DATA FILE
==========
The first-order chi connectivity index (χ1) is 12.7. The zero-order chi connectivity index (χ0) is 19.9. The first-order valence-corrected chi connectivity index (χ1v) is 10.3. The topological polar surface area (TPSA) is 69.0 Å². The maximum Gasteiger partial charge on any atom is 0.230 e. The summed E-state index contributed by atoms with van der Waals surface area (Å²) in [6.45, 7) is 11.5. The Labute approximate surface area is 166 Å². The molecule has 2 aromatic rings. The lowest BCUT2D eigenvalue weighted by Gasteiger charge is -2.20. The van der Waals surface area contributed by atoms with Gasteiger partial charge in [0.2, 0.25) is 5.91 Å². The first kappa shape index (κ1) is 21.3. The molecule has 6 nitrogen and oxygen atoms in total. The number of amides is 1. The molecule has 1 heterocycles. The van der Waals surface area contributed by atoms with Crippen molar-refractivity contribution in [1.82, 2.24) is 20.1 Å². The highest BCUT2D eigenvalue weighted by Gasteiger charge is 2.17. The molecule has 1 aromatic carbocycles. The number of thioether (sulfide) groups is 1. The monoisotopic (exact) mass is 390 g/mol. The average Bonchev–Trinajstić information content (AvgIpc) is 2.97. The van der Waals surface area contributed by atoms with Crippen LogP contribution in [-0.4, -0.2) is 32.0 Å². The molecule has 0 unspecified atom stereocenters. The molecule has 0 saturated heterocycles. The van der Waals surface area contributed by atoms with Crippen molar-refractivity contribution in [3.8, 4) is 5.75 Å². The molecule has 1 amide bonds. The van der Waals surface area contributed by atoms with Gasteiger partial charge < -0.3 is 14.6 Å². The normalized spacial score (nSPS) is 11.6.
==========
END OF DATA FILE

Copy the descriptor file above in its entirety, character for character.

The first-order chi connectivity index (χ1) is 12.7. The zero-order chi connectivity index (χ0) is 19.9. The first-order valence-corrected chi connectivity index (χ1v) is 10.3. The topological polar surface area (TPSA) is 69.0 Å². The maximum Gasteiger partial charge on any atom is 0.230 e. The summed E-state index contributed by atoms with van der Waals surface area (Å²) in [6.45, 7) is 11.5. The Labute approximate surface area is 166 Å². The molecule has 2 aromatic rings. The lowest BCUT2D eigenvalue weighted by Gasteiger charge is -2.20. The van der Waals surface area contributed by atoms with Gasteiger partial charge in [0.2, 0.25) is 5.91 Å². The first kappa shape index (κ1) is 21.3. The molecule has 6 nitrogen and oxygen atoms in total. The number of amides is 1. The molecule has 1 heterocycles. The van der Waals surface area contributed by atoms with Crippen molar-refractivity contribution in [1.82, 2.24) is 20.1 Å². The highest BCUT2D eigenvalue weighted by Gasteiger charge is 2.17. The molecule has 1 aromatic carbocycles. The number of thioether (sulfide) groups is 1. The monoisotopic (exact) mass is 390 g/mol. The average Bonchev–Trinajstić information content (AvgIpc) is 2.97. The van der Waals surface area contributed by atoms with Crippen LogP contribution in [-0.4, -0.2) is 32.0 Å². The molecule has 0 unspecified atom stereocenters. The molecule has 0 saturated heterocycles. The van der Waals surface area contributed by atoms with Crippen molar-refractivity contribution in [3.8, 4) is 5.75 Å². The molecule has 1 amide bonds. The van der Waals surface area contributed by atoms with Gasteiger partial charge < -0.3 is 14.6 Å². The normalized spacial score (nSPS) is 11.6.